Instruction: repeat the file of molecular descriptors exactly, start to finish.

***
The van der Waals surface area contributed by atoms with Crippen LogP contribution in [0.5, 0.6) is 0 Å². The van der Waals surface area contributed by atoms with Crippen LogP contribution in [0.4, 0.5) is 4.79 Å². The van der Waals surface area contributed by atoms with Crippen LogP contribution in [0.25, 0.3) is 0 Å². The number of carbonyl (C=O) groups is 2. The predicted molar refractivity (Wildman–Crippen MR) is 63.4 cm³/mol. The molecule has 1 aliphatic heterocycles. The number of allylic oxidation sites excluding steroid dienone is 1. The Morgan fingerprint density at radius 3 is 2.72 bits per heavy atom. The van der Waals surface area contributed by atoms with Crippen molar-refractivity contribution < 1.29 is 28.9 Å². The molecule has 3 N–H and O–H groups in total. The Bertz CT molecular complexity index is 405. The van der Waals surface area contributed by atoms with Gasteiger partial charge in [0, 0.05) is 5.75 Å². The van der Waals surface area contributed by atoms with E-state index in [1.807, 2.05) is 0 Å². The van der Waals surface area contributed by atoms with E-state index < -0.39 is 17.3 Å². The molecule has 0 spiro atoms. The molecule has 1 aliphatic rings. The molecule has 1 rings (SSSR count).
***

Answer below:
The van der Waals surface area contributed by atoms with Crippen LogP contribution in [0.5, 0.6) is 0 Å². The van der Waals surface area contributed by atoms with Crippen LogP contribution in [0.4, 0.5) is 4.79 Å². The van der Waals surface area contributed by atoms with Crippen LogP contribution in [0.25, 0.3) is 0 Å². The number of carbonyl (C=O) groups is 2. The predicted molar refractivity (Wildman–Crippen MR) is 63.4 cm³/mol. The molecule has 1 aliphatic heterocycles. The number of allylic oxidation sites excluding steroid dienone is 1. The Morgan fingerprint density at radius 3 is 2.72 bits per heavy atom. The van der Waals surface area contributed by atoms with Crippen molar-refractivity contribution < 1.29 is 28.9 Å². The molecule has 3 N–H and O–H groups in total. The Bertz CT molecular complexity index is 405. The van der Waals surface area contributed by atoms with Gasteiger partial charge in [0, 0.05) is 5.75 Å². The van der Waals surface area contributed by atoms with E-state index in [1.807, 2.05) is 0 Å². The van der Waals surface area contributed by atoms with E-state index < -0.39 is 17.3 Å². The molecule has 0 spiro atoms. The molecule has 1 aliphatic rings. The molecule has 1 rings (SSSR count).